BACKGROUND & AIMS:
Before antiviral therapy, kidney transplant recipients infected with hepatitis B virus (HBV) or hepatitis C virus (HCV) had poor outcomes. Since the 90s, nucleos(t)ide analogues have been widely used in HBV-infected patients, while interferon-based therapy was rarely used in HCV-infected patients. The aim of this study was to assess the impact of HBV and HCV on patient and graft survival, according to viral replication status.
Data from January 1993 to December 2010 were extracted from the French national database CRISTAL. A total of 31,433 kidney transplant recipients were included, of whom 575, 1,060 and 29,798 had chronic hepatitis B, C, or were not infected, respectively.
Ten-year survival was lower in HCV-infected (71.3%) than in HBV-infected (81.2%, p = 0.0004) or non-infected kidney transplant recipients (82.7%, p <0.0001). Ten-year kidney graft survival was lower in HCV-infected (50.6%) than in HBV-infected (62.3%, p <0.0001) or non-infected kidney transplant recipients (64.7%, p <0.0001). A random analysis of the medical records of 184 patients with HBV and 504 patients with HCV showed a control of viral replication in 94% and 35% of cases, respectively. Ten-year patient and graft survival in patients with detectable HCV RNA was lower than in their matching controls. Conversely, patients with HCV and undetectable HCV RNA had higher 10-year survival than their matched controls without significant differences in graft survival.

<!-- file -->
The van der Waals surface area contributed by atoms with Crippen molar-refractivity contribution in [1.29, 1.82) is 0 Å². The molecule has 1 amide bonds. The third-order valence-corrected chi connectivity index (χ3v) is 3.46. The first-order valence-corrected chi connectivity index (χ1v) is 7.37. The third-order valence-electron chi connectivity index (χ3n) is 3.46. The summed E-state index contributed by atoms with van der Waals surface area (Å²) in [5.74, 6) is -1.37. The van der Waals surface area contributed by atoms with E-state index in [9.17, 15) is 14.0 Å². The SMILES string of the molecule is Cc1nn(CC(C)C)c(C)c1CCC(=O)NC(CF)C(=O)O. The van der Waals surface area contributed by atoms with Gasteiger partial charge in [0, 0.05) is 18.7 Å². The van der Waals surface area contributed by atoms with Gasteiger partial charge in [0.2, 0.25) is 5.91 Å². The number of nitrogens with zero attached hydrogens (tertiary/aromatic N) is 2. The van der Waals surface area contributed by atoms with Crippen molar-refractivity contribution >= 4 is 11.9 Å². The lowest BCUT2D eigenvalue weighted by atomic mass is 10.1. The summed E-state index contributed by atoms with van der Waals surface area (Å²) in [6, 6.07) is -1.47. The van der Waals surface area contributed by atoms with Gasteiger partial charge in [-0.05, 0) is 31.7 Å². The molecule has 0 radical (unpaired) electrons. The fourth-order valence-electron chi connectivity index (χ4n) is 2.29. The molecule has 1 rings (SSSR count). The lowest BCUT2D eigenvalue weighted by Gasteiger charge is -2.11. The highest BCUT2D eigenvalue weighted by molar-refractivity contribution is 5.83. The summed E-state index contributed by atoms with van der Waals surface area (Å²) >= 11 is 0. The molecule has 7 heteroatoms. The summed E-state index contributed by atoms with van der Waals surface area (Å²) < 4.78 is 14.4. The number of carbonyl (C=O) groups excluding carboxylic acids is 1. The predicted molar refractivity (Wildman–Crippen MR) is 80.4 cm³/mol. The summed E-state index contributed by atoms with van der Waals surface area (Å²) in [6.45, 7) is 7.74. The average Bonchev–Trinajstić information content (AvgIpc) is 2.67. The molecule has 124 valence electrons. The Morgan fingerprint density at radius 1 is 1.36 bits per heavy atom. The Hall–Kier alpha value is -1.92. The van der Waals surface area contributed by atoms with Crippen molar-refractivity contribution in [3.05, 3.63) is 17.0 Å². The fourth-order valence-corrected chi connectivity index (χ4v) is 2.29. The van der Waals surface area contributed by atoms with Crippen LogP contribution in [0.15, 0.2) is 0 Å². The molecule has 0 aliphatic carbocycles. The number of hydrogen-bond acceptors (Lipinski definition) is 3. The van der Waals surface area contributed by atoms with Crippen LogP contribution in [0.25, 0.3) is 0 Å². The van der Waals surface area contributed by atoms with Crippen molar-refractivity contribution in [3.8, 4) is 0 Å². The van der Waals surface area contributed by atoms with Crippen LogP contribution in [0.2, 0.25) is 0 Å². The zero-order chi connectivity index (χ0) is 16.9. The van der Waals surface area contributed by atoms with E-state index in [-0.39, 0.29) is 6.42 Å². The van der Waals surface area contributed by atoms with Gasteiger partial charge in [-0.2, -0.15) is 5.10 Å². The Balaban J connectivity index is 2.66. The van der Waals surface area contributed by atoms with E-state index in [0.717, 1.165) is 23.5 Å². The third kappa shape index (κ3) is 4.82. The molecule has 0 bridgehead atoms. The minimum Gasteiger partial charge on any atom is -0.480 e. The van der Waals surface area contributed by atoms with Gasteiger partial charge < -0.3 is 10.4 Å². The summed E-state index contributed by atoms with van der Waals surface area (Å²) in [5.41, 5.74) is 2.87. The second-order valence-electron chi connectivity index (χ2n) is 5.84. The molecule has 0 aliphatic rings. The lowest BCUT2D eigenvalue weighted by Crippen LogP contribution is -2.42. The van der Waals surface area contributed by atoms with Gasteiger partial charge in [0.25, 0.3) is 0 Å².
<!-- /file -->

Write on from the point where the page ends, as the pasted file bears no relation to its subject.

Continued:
Chronic HBV infection does not impact 10-year patient and kidney graft survival thanks to control of viral replication with nucleos(t)ide analogues. In kidney transplant recipients infected with HCV, patients with detectable RNA had worse outcomes, whereas the outcomes of those with undetectable RNA were at least as good as non-infected patients. Thus, direct-acting antivirals should be systematically offered to HCV-infected patients.
Previously, infections with hepatitis B or hepatitis C virus led to poor outcomes in kidney transplant recipients. However, the outcomes of kidney transplants in patients with viral suppression are as good as those for kidney transplants in non-infected patients. Antiviral therapy should be systematically proposed to hepatitis B and/or hepatitis C-infected kidney transplant recipients or candidates to prevent the deleterious hepatic and extrahepatic impact of chronic viral replication. Recent access to direct-acting antivirals in patients with hepatitis C virus and renal dysfunction provides exciting new opportunities.